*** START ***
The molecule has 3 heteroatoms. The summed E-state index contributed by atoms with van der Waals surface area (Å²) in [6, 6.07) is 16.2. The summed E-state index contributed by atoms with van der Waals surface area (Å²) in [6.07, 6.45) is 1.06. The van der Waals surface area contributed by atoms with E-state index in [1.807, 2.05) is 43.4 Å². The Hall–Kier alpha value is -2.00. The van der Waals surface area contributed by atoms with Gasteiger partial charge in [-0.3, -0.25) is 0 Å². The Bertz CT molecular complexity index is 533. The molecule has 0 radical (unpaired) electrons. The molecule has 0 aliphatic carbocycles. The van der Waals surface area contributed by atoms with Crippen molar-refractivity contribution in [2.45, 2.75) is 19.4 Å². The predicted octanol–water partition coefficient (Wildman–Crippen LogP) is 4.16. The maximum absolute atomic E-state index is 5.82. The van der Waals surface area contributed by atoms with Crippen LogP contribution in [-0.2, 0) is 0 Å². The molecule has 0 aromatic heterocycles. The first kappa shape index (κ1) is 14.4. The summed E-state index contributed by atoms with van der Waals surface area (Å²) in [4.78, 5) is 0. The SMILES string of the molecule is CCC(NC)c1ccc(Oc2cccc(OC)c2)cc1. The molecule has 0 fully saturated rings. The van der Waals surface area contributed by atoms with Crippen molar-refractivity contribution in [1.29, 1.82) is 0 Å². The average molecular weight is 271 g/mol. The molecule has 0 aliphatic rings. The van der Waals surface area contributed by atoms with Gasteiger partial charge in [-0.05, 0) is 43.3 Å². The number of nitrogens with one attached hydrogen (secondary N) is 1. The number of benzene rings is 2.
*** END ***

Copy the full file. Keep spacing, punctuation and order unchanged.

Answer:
The molecule has 3 heteroatoms. The summed E-state index contributed by atoms with van der Waals surface area (Å²) in [6, 6.07) is 16.2. The summed E-state index contributed by atoms with van der Waals surface area (Å²) in [6.07, 6.45) is 1.06. The van der Waals surface area contributed by atoms with E-state index in [1.807, 2.05) is 43.4 Å². The Hall–Kier alpha value is -2.00. The van der Waals surface area contributed by atoms with Gasteiger partial charge in [-0.3, -0.25) is 0 Å². The Bertz CT molecular complexity index is 533. The molecule has 0 radical (unpaired) electrons. The molecule has 0 aliphatic carbocycles. The van der Waals surface area contributed by atoms with Crippen molar-refractivity contribution in [2.45, 2.75) is 19.4 Å². The predicted octanol–water partition coefficient (Wildman–Crippen LogP) is 4.16. The maximum absolute atomic E-state index is 5.82. The van der Waals surface area contributed by atoms with Crippen LogP contribution in [-0.2, 0) is 0 Å². The molecule has 0 aromatic heterocycles. The first kappa shape index (κ1) is 14.4. The summed E-state index contributed by atoms with van der Waals surface area (Å²) in [4.78, 5) is 0. The SMILES string of the molecule is CCC(NC)c1ccc(Oc2cccc(OC)c2)cc1. The molecule has 0 fully saturated rings. The van der Waals surface area contributed by atoms with Crippen molar-refractivity contribution in [1.29, 1.82) is 0 Å². The average molecular weight is 271 g/mol. The molecule has 0 aliphatic rings. The van der Waals surface area contributed by atoms with Gasteiger partial charge in [-0.05, 0) is 43.3 Å². The number of nitrogens with one attached hydrogen (secondary N) is 1. The number of benzene rings is 2.